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Wendy Beasley | Author Life

Wendy Beasley | Author Life

 |  Author Life

Wendy Beasley, the author of Charlotte and the Fairiesreleased her book in June 2020. We wanted to catch up with the new author and see how life has been treating her since she was published.

 

Did you always dream of becoming an author?

Yes, I wrote a book when I was 14 in an exercise book by hand. It was called Ponies in the Forest, but when we moved house a couple of years later it went missing. Might have been a best seller!

 

What was your first job?

Office Junior in a solicitor’s office.

 

How did you come about writing your book? Was that your intention or did you start writing for fun?

I wrote Charlotte and the Fairies for my granddaughter Charlotte when she was five years old and moved to a new house. I used to read it to her bit by bit as I wrote it, but when she outgrew it I just left in on the computer. I changed computers several times over the years but always carried this story over to the new one, with no thought of doing anything with it and was only when she was 23 that I finally sent it off to a publisher. 

 

What was your life like before you became an author?

I had previously had a couple of non-fiction books published and had been a columnist in a National Dog Journal writing a weekly column for over 20 years; which along with a full-time job left little time for creative writing.  However, when the publication went into administration, and I retired from my full-time work around the same time, I found myself with a great deal more spare time, which has allowed me to start writing again.

In addition to my work I have a very active hobby, a competitive dog sport called working trials, in which I compete all over the country with my homebred line of border collies. When not in the midst of a pandemic this is an ongoing hobby so not much will change here.

 

Did you face any struggles before becoming an author? If so, how did you overcome them?

I wrote an adult novel which I really believed in and sent off to several different publishers, but although I had several offers of shared contracts, none offered the traditional contract that I was looking for. I tried to find a literary agent to help but none of them replied to my enquiries, and I was about to give up, but instead decided to send Charlotte and the Fairies off to Pegasus, and was delighted to be offered me a traditional contract. This has given my writing career the boost it needed and since submitting Charlotte I have written a further two children’s books and am working on a second adult novel. I also have ideas for more books and seem to have had the push I needed to carry on writing and believe in myself.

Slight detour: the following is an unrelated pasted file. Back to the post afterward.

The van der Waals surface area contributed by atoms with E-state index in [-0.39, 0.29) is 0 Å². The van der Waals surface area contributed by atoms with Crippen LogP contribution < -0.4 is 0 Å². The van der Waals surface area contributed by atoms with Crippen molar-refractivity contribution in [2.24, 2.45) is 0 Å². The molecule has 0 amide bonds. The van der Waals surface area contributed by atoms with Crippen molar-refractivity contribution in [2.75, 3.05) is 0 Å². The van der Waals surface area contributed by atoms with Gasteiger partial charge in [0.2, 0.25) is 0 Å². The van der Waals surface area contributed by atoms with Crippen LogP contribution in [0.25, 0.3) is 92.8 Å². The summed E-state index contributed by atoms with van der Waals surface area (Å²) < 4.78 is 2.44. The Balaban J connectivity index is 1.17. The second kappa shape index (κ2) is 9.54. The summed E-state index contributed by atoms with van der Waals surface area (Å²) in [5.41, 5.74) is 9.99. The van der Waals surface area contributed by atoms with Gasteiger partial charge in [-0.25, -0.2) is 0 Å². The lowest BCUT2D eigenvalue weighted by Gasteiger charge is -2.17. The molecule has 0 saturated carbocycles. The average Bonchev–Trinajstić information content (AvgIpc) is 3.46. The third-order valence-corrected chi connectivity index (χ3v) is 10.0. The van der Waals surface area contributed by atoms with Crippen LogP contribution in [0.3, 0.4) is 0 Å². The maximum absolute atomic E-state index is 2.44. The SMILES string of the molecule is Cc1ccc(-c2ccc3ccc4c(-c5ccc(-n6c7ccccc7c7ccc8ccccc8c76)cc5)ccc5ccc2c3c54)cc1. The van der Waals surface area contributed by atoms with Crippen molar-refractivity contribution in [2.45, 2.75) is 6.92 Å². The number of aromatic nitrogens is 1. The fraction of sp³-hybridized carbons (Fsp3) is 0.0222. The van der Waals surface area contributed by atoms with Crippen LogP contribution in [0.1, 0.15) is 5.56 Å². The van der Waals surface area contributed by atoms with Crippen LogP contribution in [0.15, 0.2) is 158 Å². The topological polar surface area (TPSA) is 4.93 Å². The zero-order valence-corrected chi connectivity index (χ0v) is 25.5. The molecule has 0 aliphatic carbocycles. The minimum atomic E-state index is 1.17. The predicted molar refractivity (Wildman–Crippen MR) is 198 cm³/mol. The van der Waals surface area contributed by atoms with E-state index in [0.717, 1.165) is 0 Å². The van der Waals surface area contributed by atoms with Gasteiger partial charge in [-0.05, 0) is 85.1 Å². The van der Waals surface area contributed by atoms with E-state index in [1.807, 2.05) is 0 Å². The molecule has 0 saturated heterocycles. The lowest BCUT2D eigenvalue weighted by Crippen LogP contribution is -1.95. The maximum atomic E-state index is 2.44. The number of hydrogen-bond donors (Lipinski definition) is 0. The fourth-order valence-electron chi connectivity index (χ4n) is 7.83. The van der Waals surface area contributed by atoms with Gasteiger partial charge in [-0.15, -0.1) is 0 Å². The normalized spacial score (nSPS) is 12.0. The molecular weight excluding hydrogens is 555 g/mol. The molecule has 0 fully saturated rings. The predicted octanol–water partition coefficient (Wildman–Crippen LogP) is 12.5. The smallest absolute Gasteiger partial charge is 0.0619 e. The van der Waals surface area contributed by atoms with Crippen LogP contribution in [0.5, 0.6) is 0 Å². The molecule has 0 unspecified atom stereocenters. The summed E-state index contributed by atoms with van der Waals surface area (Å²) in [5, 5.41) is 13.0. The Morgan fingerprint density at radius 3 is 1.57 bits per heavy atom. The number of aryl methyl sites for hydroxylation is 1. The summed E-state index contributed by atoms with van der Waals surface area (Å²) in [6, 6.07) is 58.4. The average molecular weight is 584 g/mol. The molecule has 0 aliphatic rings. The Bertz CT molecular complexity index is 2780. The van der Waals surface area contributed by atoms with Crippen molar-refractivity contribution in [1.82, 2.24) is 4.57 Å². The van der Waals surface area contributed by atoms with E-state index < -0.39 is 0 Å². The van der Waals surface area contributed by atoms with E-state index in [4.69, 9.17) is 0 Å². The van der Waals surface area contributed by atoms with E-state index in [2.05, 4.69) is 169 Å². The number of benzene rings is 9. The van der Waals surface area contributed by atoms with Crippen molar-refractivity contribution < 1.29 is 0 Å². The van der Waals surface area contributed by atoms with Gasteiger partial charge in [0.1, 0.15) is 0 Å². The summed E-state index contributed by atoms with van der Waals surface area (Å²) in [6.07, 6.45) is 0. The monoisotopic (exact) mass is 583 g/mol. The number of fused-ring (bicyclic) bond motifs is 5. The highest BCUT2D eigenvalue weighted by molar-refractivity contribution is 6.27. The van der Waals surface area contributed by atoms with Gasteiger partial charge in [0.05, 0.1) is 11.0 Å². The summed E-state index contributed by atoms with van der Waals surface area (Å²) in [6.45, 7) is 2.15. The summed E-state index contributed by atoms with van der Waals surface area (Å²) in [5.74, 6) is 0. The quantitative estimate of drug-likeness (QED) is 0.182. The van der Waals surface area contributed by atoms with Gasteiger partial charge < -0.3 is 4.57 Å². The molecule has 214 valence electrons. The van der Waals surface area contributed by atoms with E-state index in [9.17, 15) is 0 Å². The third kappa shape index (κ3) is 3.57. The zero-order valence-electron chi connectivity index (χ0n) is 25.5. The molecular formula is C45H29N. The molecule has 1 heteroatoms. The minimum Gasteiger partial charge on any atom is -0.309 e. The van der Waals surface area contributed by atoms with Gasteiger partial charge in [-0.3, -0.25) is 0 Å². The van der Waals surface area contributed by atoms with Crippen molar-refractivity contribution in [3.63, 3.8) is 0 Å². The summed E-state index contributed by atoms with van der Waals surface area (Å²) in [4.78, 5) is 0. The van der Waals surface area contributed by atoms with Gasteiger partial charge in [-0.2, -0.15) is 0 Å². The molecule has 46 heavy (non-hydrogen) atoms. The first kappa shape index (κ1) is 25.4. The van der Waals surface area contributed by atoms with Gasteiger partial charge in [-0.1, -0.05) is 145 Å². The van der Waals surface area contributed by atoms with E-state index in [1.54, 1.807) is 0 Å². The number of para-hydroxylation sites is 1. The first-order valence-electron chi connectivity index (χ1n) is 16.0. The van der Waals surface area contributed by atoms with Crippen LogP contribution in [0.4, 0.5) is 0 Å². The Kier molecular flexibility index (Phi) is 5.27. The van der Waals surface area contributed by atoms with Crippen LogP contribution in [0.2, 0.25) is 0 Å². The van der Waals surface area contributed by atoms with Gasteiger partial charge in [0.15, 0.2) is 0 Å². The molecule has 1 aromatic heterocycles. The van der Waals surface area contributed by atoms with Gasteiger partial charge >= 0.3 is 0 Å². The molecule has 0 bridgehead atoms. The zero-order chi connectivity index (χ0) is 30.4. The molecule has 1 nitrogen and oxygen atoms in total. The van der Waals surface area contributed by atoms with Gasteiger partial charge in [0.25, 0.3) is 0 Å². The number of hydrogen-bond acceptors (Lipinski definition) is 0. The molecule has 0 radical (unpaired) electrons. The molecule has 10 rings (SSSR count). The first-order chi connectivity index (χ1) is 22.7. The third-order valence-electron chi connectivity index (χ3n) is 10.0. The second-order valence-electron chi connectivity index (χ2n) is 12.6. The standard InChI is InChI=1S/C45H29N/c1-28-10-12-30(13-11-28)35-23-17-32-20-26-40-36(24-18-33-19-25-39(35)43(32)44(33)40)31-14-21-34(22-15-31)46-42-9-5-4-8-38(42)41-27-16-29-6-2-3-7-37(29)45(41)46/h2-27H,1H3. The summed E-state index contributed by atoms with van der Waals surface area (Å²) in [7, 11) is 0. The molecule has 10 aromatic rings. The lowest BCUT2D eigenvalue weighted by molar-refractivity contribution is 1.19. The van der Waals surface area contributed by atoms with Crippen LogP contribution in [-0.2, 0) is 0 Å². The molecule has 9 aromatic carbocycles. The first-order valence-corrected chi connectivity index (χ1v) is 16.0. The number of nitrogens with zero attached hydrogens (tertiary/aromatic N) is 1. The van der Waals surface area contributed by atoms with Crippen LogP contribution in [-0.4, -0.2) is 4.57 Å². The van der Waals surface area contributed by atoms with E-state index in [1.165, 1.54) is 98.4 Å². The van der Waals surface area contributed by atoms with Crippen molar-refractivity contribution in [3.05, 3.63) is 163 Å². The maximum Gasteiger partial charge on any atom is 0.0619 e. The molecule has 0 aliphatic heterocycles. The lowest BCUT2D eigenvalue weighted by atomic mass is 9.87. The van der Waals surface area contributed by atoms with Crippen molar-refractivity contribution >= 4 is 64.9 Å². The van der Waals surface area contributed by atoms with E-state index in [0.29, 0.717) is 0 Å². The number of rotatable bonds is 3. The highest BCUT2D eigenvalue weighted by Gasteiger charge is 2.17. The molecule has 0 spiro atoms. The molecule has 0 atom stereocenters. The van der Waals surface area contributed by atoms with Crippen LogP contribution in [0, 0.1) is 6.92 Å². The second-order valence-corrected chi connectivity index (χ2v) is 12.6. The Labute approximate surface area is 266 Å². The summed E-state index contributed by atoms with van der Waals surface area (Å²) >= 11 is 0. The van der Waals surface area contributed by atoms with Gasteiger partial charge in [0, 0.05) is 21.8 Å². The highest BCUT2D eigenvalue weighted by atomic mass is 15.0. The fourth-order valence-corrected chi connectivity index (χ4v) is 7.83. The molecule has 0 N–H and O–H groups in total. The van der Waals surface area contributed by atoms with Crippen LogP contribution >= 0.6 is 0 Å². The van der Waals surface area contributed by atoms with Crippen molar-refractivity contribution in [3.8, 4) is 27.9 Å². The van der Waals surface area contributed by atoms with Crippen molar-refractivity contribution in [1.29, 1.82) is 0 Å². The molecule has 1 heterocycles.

Now that you are a published author, how has your life changed, if at all?

My two previous published non-fiction books were, not surprisingly, dog sport related.  These had little or no impact on my life so I was not expecting too much to happen with this new book. However, there has already been a lot of interest on social media and Pegasus talk of book signings and interviews, so I may be surprised. It really is too early to say as the book was only issued in the last few days.

The thing I am most enjoying about writing fiction is that anything can happen. Especially in fairy stories where I can literally write anything that comes into my head and make it happen. The freedom of this is so exciting after years of making sure every word of non-fiction was accurate and relevant. Even when writing the adult novels, the twists and turns of the plot are totally mine to decide; and although these initially involve much more research, they can go in any direction that I can make my readers believe.

 

Can you please describe a typical day in your life now?

When not in lockdown I work for my husband on a part-time basis, looking after the business accounts and delivering work. In addition to this, and my household duties, meal preparation and dog walking, I write. I probably spend at least 3-4 hours a day on writing, or in research for writing, and my fear is that I may end up writing more than the publishers want to see. 

 

What is the most memorable moment of your life as an author?

Last Thursday I received the copies of Charlotte and the Fairies from the publishers; there it was, fresh from the press, a lovely looking proper book. On the same day came the congratulations, flowers and messages from friends and family celebrating the book launch.  A special day indeed!

 

 

In a few words, how would you review your experience with Pegasus Publishers?

Pegasus have always been approachable, friendly and helpful, perfect for first time writers.

 

 

Why did you choose Pegasus Publishers?

Pegasus was a name I knew, which in some ways was a bit daunting but in others was reassuringly familiar.  I looked them up and liked their easy to navigate website and clear submission guidelines as well as their online submission facility so decided to try them.

 

Pegasus has offered me a shared contract for my original adult novel ‘Beasts and Butterflies,’ which I have accepted, so this too should be released in the near future. In addition to this, I have written a sequel to Charlotte and the Fairies, called Charlotte the Fairies and the Monster, and another story, this time for the 8-12 age group, called The Sheepdog that didn’t like sheep; both of which are in the submissions stage and I’m waiting for decisions on them.

 

Finally, I am well into another adult novel called ‘Angel’ which I hope will also be accepted for publication, and continue my association with Pegasus.

 

Get yourself a copy of Wendy's book, here!


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